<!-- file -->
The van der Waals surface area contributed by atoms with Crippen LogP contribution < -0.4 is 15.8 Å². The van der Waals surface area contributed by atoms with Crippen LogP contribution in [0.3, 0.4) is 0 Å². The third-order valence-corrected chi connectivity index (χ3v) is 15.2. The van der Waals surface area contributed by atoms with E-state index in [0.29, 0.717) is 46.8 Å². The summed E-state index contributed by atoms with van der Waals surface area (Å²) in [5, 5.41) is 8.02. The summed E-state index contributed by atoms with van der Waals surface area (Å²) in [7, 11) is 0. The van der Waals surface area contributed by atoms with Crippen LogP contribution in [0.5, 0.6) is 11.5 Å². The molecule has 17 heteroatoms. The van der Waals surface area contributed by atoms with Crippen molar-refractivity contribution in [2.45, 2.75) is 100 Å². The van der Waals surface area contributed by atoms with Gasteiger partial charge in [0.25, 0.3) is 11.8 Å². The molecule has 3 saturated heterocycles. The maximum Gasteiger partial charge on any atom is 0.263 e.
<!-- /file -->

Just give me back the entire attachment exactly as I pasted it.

The van der Waals surface area contributed by atoms with Crippen LogP contribution < -0.4 is 15.8 Å². The van der Waals surface area contributed by atoms with Crippen LogP contribution in [0.3, 0.4) is 0 Å². The third-order valence-corrected chi connectivity index (χ3v) is 15.2. The van der Waals surface area contributed by atoms with E-state index in [0.29, 0.717) is 46.8 Å². The summed E-state index contributed by atoms with van der Waals surface area (Å²) in [5, 5.41) is 8.02. The summed E-state index contributed by atoms with van der Waals surface area (Å²) in [7, 11) is 0. The van der Waals surface area contributed by atoms with Crippen LogP contribution in [0.5, 0.6) is 11.5 Å². The molecule has 17 heteroatoms. The van der Waals surface area contributed by atoms with Crippen molar-refractivity contribution in [2.45, 2.75) is 100 Å². The van der Waals surface area contributed by atoms with Gasteiger partial charge in [0.25, 0.3) is 11.8 Å². The molecule has 3 saturated heterocycles. The maximum Gasteiger partial charge on any atom is 0.263 e.